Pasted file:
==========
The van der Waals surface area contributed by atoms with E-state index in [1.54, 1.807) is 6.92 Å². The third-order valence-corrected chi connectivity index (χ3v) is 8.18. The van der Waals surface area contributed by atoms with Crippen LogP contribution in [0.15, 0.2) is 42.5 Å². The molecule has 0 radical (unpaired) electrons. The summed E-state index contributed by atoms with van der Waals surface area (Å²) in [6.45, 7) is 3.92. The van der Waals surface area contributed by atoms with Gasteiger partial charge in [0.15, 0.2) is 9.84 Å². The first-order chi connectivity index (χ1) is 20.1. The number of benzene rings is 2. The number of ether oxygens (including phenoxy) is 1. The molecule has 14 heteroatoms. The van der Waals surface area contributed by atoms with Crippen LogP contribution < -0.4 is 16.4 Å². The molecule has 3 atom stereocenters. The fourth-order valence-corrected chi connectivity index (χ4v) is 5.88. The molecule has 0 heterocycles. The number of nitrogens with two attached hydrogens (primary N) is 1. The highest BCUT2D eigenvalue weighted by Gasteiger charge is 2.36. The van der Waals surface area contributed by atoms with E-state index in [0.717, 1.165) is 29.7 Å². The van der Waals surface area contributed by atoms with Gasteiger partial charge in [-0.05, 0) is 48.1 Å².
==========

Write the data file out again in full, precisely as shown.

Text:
The van der Waals surface area contributed by atoms with E-state index in [1.54, 1.807) is 6.92 Å². The third-order valence-corrected chi connectivity index (χ3v) is 8.18. The van der Waals surface area contributed by atoms with Crippen LogP contribution in [0.15, 0.2) is 42.5 Å². The molecule has 0 radical (unpaired) electrons. The summed E-state index contributed by atoms with van der Waals surface area (Å²) in [6.45, 7) is 3.92. The van der Waals surface area contributed by atoms with Gasteiger partial charge in [0.15, 0.2) is 9.84 Å². The first-order chi connectivity index (χ1) is 20.1. The number of benzene rings is 2. The number of ether oxygens (including phenoxy) is 1. The molecule has 14 heteroatoms. The van der Waals surface area contributed by atoms with Crippen LogP contribution < -0.4 is 16.4 Å². The molecule has 3 atom stereocenters. The fourth-order valence-corrected chi connectivity index (χ4v) is 5.88. The molecule has 0 heterocycles. The number of nitrogens with two attached hydrogens (primary N) is 1. The highest BCUT2D eigenvalue weighted by Gasteiger charge is 2.36. The van der Waals surface area contributed by atoms with E-state index in [0.717, 1.165) is 29.7 Å². The van der Waals surface area contributed by atoms with Gasteiger partial charge in [-0.05, 0) is 48.1 Å².